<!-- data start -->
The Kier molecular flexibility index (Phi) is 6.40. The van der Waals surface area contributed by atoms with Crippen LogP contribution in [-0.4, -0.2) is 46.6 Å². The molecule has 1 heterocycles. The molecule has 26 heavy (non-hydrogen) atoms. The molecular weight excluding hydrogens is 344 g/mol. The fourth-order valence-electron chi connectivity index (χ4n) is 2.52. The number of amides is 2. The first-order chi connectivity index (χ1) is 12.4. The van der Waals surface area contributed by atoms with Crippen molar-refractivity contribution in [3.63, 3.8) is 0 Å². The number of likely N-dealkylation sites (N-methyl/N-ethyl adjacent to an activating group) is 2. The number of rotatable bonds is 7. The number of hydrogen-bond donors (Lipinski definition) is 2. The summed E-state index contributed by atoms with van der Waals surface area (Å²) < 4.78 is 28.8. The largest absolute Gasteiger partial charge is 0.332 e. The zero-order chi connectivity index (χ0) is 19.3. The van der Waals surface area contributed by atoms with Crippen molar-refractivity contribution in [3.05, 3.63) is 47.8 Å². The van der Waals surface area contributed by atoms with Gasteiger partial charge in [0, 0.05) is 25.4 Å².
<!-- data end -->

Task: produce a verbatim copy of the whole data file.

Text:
The Kier molecular flexibility index (Phi) is 6.40. The van der Waals surface area contributed by atoms with Crippen LogP contribution in [-0.4, -0.2) is 46.6 Å². The molecule has 1 heterocycles. The molecule has 26 heavy (non-hydrogen) atoms. The molecular weight excluding hydrogens is 344 g/mol. The fourth-order valence-electron chi connectivity index (χ4n) is 2.52. The number of amides is 2. The first-order chi connectivity index (χ1) is 12.4. The van der Waals surface area contributed by atoms with Crippen molar-refractivity contribution in [3.63, 3.8) is 0 Å². The number of likely N-dealkylation sites (N-methyl/N-ethyl adjacent to an activating group) is 2. The number of rotatable bonds is 7. The number of hydrogen-bond donors (Lipinski definition) is 2. The summed E-state index contributed by atoms with van der Waals surface area (Å²) < 4.78 is 28.8. The largest absolute Gasteiger partial charge is 0.332 e. The zero-order chi connectivity index (χ0) is 19.3. The van der Waals surface area contributed by atoms with Crippen molar-refractivity contribution in [3.05, 3.63) is 47.8 Å². The van der Waals surface area contributed by atoms with Gasteiger partial charge in [0, 0.05) is 25.4 Å².